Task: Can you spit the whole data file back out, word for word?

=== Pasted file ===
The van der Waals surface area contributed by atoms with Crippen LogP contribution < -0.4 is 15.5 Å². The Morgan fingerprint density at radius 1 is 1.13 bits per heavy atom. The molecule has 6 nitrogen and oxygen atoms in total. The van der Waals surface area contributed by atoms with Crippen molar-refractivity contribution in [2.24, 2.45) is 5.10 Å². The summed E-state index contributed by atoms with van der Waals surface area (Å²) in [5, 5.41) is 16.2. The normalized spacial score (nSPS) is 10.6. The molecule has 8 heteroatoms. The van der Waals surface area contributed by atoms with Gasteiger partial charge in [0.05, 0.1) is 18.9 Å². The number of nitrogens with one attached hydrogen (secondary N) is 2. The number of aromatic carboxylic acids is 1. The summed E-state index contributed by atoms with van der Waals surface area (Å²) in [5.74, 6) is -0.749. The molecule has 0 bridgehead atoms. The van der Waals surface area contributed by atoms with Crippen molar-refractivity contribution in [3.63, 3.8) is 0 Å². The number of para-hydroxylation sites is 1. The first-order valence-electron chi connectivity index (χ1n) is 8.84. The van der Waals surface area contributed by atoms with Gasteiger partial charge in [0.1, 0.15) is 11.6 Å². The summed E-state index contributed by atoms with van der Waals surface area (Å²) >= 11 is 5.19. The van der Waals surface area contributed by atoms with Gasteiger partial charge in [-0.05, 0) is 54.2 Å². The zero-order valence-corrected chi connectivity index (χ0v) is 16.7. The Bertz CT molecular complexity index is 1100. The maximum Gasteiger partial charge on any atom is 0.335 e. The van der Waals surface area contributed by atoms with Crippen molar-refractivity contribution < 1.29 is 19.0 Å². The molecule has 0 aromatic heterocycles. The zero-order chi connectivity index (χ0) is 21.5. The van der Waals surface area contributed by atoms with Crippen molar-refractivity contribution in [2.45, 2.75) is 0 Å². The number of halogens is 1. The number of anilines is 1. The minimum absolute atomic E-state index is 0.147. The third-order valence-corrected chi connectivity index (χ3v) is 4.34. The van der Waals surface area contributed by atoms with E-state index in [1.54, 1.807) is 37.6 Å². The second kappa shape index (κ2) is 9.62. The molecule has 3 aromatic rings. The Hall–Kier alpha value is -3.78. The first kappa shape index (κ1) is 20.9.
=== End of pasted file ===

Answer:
The van der Waals surface area contributed by atoms with Crippen LogP contribution < -0.4 is 15.5 Å². The Morgan fingerprint density at radius 1 is 1.13 bits per heavy atom. The molecule has 6 nitrogen and oxygen atoms in total. The van der Waals surface area contributed by atoms with Crippen molar-refractivity contribution in [2.24, 2.45) is 5.10 Å². The summed E-state index contributed by atoms with van der Waals surface area (Å²) in [5, 5.41) is 16.2. The normalized spacial score (nSPS) is 10.6. The molecule has 8 heteroatoms. The van der Waals surface area contributed by atoms with Gasteiger partial charge in [0.05, 0.1) is 18.9 Å². The number of nitrogens with one attached hydrogen (secondary N) is 2. The number of aromatic carboxylic acids is 1. The summed E-state index contributed by atoms with van der Waals surface area (Å²) in [5.74, 6) is -0.749. The molecule has 0 bridgehead atoms. The van der Waals surface area contributed by atoms with Crippen molar-refractivity contribution in [3.63, 3.8) is 0 Å². The number of para-hydroxylation sites is 1. The first-order valence-electron chi connectivity index (χ1n) is 8.84. The van der Waals surface area contributed by atoms with Gasteiger partial charge in [0.1, 0.15) is 11.6 Å². The summed E-state index contributed by atoms with van der Waals surface area (Å²) >= 11 is 5.19. The van der Waals surface area contributed by atoms with Gasteiger partial charge in [-0.05, 0) is 54.2 Å². The zero-order valence-corrected chi connectivity index (χ0v) is 16.7. The Bertz CT molecular complexity index is 1100. The maximum Gasteiger partial charge on any atom is 0.335 e. The van der Waals surface area contributed by atoms with Crippen molar-refractivity contribution < 1.29 is 19.0 Å². The molecule has 0 aromatic heterocycles. The zero-order chi connectivity index (χ0) is 21.5. The van der Waals surface area contributed by atoms with Crippen molar-refractivity contribution in [2.45, 2.75) is 0 Å². The number of halogens is 1. The number of anilines is 1. The minimum absolute atomic E-state index is 0.147. The third-order valence-corrected chi connectivity index (χ3v) is 4.34. The van der Waals surface area contributed by atoms with E-state index in [1.54, 1.807) is 37.6 Å². The second kappa shape index (κ2) is 9.62. The molecule has 3 aromatic rings. The Hall–Kier alpha value is -3.78. The first kappa shape index (κ1) is 20.9.